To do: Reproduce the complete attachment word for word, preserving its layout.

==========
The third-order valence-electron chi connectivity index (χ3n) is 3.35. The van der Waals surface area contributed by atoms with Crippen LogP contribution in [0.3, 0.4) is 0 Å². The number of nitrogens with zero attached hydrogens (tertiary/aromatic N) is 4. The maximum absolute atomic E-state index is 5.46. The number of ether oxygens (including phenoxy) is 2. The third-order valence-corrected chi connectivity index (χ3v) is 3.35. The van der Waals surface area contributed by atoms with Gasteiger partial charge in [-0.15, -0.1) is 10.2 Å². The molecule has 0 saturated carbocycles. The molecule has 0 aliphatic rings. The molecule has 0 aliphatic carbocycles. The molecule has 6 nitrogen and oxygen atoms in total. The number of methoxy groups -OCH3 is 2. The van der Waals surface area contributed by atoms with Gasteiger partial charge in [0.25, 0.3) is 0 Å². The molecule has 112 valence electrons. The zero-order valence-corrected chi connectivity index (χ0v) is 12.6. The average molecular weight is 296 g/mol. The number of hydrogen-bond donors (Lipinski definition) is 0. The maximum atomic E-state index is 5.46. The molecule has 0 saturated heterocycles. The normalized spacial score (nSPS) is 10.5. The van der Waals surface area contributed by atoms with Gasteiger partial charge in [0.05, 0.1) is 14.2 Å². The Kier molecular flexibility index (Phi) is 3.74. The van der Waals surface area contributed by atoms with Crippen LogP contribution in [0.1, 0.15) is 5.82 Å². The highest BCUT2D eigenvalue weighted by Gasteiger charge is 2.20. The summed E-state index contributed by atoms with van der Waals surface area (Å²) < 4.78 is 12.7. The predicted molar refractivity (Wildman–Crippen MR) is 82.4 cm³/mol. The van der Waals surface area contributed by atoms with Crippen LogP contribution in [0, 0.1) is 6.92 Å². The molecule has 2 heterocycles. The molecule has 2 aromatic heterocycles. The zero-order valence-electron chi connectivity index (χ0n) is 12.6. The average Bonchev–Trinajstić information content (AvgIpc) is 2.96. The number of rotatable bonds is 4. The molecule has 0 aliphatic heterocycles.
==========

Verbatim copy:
The third-order valence-electron chi connectivity index (χ3n) is 3.35. The van der Waals surface area contributed by atoms with Crippen LogP contribution in [0.3, 0.4) is 0 Å². The number of nitrogens with zero attached hydrogens (tertiary/aromatic N) is 4. The maximum absolute atomic E-state index is 5.46. The number of ether oxygens (including phenoxy) is 2. The third-order valence-corrected chi connectivity index (χ3v) is 3.35. The van der Waals surface area contributed by atoms with Gasteiger partial charge in [-0.15, -0.1) is 10.2 Å². The molecule has 0 saturated carbocycles. The molecule has 0 aliphatic rings. The molecule has 0 aliphatic carbocycles. The molecule has 6 nitrogen and oxygen atoms in total. The number of methoxy groups -OCH3 is 2. The van der Waals surface area contributed by atoms with Gasteiger partial charge in [0.25, 0.3) is 0 Å². The molecule has 112 valence electrons. The zero-order valence-corrected chi connectivity index (χ0v) is 12.6. The average molecular weight is 296 g/mol. The number of hydrogen-bond donors (Lipinski definition) is 0. The maximum atomic E-state index is 5.46. The molecule has 0 saturated heterocycles. The normalized spacial score (nSPS) is 10.5. The van der Waals surface area contributed by atoms with Gasteiger partial charge in [0.05, 0.1) is 14.2 Å². The Kier molecular flexibility index (Phi) is 3.74. The van der Waals surface area contributed by atoms with Crippen LogP contribution in [0.1, 0.15) is 5.82 Å². The highest BCUT2D eigenvalue weighted by Gasteiger charge is 2.20. The summed E-state index contributed by atoms with van der Waals surface area (Å²) < 4.78 is 12.7. The predicted molar refractivity (Wildman–Crippen MR) is 82.4 cm³/mol. The van der Waals surface area contributed by atoms with Crippen LogP contribution in [0, 0.1) is 6.92 Å². The molecule has 2 heterocycles. The molecule has 2 aromatic heterocycles. The zero-order valence-electron chi connectivity index (χ0n) is 12.6. The average Bonchev–Trinajstić information content (AvgIpc) is 2.96. The number of rotatable bonds is 4. The molecule has 0 aliphatic heterocycles.